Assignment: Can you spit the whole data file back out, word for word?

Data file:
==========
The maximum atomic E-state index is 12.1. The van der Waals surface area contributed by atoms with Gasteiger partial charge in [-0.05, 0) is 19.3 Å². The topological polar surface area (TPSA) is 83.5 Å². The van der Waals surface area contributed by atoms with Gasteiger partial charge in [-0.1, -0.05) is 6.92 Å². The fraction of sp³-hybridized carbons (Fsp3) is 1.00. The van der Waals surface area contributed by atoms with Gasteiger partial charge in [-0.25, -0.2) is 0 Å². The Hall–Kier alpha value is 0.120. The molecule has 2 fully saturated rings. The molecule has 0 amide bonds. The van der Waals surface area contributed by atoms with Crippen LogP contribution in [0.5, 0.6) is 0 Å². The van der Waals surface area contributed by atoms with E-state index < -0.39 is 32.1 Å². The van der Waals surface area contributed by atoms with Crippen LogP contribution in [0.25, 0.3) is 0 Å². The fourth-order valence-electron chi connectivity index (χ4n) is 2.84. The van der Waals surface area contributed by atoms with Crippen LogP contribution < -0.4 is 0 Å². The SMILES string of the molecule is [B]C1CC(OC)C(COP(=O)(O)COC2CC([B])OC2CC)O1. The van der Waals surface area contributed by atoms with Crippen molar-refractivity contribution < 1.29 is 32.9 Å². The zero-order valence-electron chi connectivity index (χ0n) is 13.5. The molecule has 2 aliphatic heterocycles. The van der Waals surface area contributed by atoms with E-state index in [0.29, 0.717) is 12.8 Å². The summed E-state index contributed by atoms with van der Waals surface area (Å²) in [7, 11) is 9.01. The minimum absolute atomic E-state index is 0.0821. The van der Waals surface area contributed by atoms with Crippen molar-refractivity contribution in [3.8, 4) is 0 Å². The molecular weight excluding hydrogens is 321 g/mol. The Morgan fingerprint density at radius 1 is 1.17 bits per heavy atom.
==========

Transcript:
The maximum atomic E-state index is 12.1. The van der Waals surface area contributed by atoms with Gasteiger partial charge in [-0.05, 0) is 19.3 Å². The topological polar surface area (TPSA) is 83.5 Å². The van der Waals surface area contributed by atoms with Gasteiger partial charge in [-0.1, -0.05) is 6.92 Å². The fraction of sp³-hybridized carbons (Fsp3) is 1.00. The van der Waals surface area contributed by atoms with Gasteiger partial charge in [-0.25, -0.2) is 0 Å². The Hall–Kier alpha value is 0.120. The molecule has 2 fully saturated rings. The molecule has 0 amide bonds. The van der Waals surface area contributed by atoms with Crippen LogP contribution in [0.5, 0.6) is 0 Å². The van der Waals surface area contributed by atoms with E-state index < -0.39 is 32.1 Å². The van der Waals surface area contributed by atoms with Crippen LogP contribution in [0.25, 0.3) is 0 Å². The fourth-order valence-electron chi connectivity index (χ4n) is 2.84. The van der Waals surface area contributed by atoms with Crippen LogP contribution < -0.4 is 0 Å². The SMILES string of the molecule is [B]C1CC(OC)C(COP(=O)(O)COC2CC([B])OC2CC)O1. The van der Waals surface area contributed by atoms with Crippen molar-refractivity contribution < 1.29 is 32.9 Å². The zero-order valence-electron chi connectivity index (χ0n) is 13.5. The molecule has 2 aliphatic heterocycles. The van der Waals surface area contributed by atoms with E-state index in [0.29, 0.717) is 12.8 Å². The summed E-state index contributed by atoms with van der Waals surface area (Å²) in [7, 11) is 9.01. The minimum absolute atomic E-state index is 0.0821. The van der Waals surface area contributed by atoms with Crippen molar-refractivity contribution in [3.8, 4) is 0 Å². The molecular weight excluding hydrogens is 321 g/mol. The Morgan fingerprint density at radius 1 is 1.17 bits per heavy atom.